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A modern and intuitive terminal-based text editor
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Micro is a terminal-based text editor that aims to be easy to use and intuitive, while also taking advantage of the full capabilities of modern terminals. It comes as one single, batteries-included, static binary with no dependencies, and you can download and use it right now.

As the name indicates, micro aims to be somewhat of a successor to the nano editor by being easy to install and use in a pinch, but micro also aims to be enjoyable to use full time, whether you work in the terminal because you prefer it (like me), or because you need to (over ssh).

Here is a picture of micro editing its source code.


To see more screenshots of micro, showcasing all of the default colorschemes, see here.

You can also check out the website for Micro at

Table of Contents


  • Easy to use and to install
  • No dependencies or external files are needed -- just the binary you can download further down the page
  • Multiple cursors
  • Common keybindings (ctrl-s, ctrl-c, ctrl-v, ctrl-z...)
    • Keybindings can be rebound to your liking
  • Sane defaults
    • You shouldn't have to configure much out of the box (and it is extremely easy to configure)
  • Splits and tabs
  • Nano-like menu to help you remember the keybindings
  • Extremely good mouse support
    • This means mouse dragging to create a selection, double click to select by word, and triple click to select by line
  • Cross platform (It should work on all the platforms Go runs on)
    • Note that while Windows is supported Mingw/Cygwin is not (see below)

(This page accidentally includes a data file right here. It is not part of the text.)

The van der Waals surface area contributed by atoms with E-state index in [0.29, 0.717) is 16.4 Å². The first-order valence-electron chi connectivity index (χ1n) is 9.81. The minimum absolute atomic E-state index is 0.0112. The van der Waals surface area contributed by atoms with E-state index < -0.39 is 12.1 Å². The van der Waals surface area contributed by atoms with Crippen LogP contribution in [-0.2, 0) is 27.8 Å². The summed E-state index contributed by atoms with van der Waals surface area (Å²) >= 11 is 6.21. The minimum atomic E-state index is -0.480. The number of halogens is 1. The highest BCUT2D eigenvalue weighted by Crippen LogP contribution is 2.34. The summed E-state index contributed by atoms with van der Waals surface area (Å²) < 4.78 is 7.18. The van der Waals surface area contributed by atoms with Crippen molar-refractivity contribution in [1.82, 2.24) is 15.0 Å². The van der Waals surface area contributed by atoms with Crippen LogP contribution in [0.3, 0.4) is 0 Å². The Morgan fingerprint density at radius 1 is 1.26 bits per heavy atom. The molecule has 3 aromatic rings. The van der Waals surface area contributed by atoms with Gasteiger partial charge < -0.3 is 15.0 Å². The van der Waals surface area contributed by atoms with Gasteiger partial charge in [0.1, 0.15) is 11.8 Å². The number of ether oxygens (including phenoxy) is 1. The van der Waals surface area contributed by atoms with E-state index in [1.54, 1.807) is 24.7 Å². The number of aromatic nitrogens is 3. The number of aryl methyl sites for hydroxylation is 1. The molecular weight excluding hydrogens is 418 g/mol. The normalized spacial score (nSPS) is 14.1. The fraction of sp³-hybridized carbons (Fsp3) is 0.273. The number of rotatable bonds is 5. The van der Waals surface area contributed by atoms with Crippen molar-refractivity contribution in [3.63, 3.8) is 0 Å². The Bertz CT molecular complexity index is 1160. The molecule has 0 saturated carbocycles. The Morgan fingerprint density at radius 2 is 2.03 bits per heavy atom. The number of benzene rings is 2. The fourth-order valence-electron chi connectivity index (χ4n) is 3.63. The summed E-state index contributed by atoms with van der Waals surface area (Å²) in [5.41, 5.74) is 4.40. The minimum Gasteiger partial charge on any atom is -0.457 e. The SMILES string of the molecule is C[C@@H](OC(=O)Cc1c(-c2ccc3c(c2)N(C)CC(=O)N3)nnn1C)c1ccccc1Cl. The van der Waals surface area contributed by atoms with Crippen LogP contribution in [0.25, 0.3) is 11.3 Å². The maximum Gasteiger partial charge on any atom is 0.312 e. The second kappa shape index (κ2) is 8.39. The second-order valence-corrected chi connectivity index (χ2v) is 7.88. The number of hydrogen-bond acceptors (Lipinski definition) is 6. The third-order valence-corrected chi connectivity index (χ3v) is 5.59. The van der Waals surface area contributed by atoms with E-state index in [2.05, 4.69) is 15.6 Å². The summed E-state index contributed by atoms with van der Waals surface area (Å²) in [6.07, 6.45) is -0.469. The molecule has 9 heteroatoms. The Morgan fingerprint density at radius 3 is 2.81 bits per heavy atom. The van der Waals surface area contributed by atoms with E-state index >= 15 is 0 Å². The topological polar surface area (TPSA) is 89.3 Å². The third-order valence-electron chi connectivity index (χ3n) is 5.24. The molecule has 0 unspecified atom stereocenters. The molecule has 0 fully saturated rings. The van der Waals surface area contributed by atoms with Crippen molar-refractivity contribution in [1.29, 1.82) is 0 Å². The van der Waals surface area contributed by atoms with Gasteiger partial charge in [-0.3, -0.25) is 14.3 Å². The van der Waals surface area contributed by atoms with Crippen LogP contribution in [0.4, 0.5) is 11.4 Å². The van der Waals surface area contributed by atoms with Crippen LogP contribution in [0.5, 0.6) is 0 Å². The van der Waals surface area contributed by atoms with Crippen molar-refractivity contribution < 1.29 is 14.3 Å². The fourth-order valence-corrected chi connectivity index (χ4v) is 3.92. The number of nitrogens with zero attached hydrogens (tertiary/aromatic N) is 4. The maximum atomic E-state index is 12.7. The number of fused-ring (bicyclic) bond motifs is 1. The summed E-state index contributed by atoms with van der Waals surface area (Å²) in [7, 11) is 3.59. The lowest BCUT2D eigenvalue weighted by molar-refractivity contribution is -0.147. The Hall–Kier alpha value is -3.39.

• Plugin system (plugins are written in Lua)
  • Persistent undo
  • Automatic linting and error notifications
  • Syntax highlighting (for over 120 languages!)
  • Colorscheme support
    • By default, micro comes with 16, 256, and true color themes.
  • True color support (set the MICRO_TRUECOLOR environment variable to 1 to enable it)
  • Copy and paste with the system clipboard
  • Small and simple
  • Easily configurable
  • Macros
  • Common editor things such as undo/redo, line numbers, Unicode support, softwrap...


To install micro, you can download a prebuilt binary, or you can build it from source.

If you want more information about ways to install micro, see this wiki page.

Prebuilt binaries

All you need to install micro is one file, the binary itself. It's as simple as that!

Download the binary from the releases page.

On that page you'll see the nightly release, which contains binaries for micro which are built every night, and you'll see all the stable releases with the corresponding binaries.

If you'd like to see more information after installing micro, run micro -version.

Installation script

There is a great script which can install micro for you by downloading the latest prebuilt binary. You can find it at (the github repo for it is here).

Then you can easily install micro:

$ curl | bash

The script will install the micro binary to the current directory.

See the Github page for more information.

Package managers

You can install micro using Homebrew on Mac:

brew install micro

On Debian Linux, you can install micro through snap

snap install micro --classic

Homebrew and snap are the two "officially" maintained package manager distributions of micro.

Micro is also available through other package managers on Linux such as AUR, Nix, and package managers for other operating systems:

  • Windows: Chocolatey and Scoop
    • choco install micro